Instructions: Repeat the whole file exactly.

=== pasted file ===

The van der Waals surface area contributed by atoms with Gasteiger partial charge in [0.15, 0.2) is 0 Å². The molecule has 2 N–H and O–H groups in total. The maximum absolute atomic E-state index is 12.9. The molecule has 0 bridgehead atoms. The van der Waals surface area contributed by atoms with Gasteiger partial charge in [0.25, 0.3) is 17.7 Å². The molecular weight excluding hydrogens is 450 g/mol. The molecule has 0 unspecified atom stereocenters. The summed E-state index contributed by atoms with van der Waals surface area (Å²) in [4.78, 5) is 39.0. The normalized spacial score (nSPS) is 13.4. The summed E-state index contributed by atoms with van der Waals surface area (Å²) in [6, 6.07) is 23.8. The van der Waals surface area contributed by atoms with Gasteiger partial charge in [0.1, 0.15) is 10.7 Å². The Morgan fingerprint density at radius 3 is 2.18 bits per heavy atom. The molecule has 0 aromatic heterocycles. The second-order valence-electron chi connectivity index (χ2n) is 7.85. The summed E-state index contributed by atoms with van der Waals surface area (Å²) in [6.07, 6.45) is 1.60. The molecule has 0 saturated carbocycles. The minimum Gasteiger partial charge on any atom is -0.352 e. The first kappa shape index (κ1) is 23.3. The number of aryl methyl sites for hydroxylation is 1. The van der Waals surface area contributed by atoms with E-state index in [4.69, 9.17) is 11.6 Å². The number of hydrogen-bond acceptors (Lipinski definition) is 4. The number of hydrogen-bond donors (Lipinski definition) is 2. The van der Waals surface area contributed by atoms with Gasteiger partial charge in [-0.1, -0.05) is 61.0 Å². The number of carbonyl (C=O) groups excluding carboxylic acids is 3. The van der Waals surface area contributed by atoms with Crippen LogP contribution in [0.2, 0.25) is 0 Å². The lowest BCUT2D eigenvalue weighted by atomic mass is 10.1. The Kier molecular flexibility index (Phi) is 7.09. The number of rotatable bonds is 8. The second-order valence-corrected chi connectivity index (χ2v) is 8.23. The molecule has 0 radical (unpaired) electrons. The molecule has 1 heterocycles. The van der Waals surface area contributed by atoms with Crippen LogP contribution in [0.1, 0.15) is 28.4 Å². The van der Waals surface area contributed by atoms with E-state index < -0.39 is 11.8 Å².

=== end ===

The van der Waals surface area contributed by atoms with Gasteiger partial charge in [0.15, 0.2) is 0 Å². The molecule has 2 N–H and O–H groups in total. The maximum absolute atomic E-state index is 12.9. The molecule has 0 bridgehead atoms. The van der Waals surface area contributed by atoms with Gasteiger partial charge in [0.25, 0.3) is 17.7 Å². The molecular weight excluding hydrogens is 450 g/mol. The molecule has 0 unspecified atom stereocenters. The summed E-state index contributed by atoms with van der Waals surface area (Å²) in [4.78, 5) is 39.0. The normalized spacial score (nSPS) is 13.4. The summed E-state index contributed by atoms with van der Waals surface area (Å²) in [6, 6.07) is 23.8. The van der Waals surface area contributed by atoms with Gasteiger partial charge in [0.1, 0.15) is 10.7 Å². The Morgan fingerprint density at radius 3 is 2.18 bits per heavy atom. The molecule has 0 aromatic heterocycles. The second-order valence-electron chi connectivity index (χ2n) is 7.85. The summed E-state index contributed by atoms with van der Waals surface area (Å²) in [6.07, 6.45) is 1.60. The molecule has 0 saturated carbocycles. The minimum Gasteiger partial charge on any atom is -0.352 e. The first kappa shape index (κ1) is 23.3. The number of aryl methyl sites for hydroxylation is 1. The van der Waals surface area contributed by atoms with E-state index in [4.69, 9.17) is 11.6 Å². The number of hydrogen-bond acceptors (Lipinski definition) is 4. The number of hydrogen-bond donors (Lipinski definition) is 2. The van der Waals surface area contributed by atoms with Gasteiger partial charge in [-0.1, -0.05) is 61.0 Å². The number of carbonyl (C=O) groups excluding carboxylic acids is 3. The van der Waals surface area contributed by atoms with Crippen LogP contribution in [0.2, 0.25) is 0 Å². The lowest BCUT2D eigenvalue weighted by atomic mass is 10.1. The Kier molecular flexibility index (Phi) is 7.09. The number of rotatable bonds is 8. The second-order valence-corrected chi connectivity index (χ2v) is 8.23. The molecule has 0 radical (unpaired) electrons. The molecule has 1 heterocycles. The van der Waals surface area contributed by atoms with Crippen LogP contribution in [0.1, 0.15) is 28.4 Å². The van der Waals surface area contributed by atoms with E-state index < -0.39 is 11.8 Å².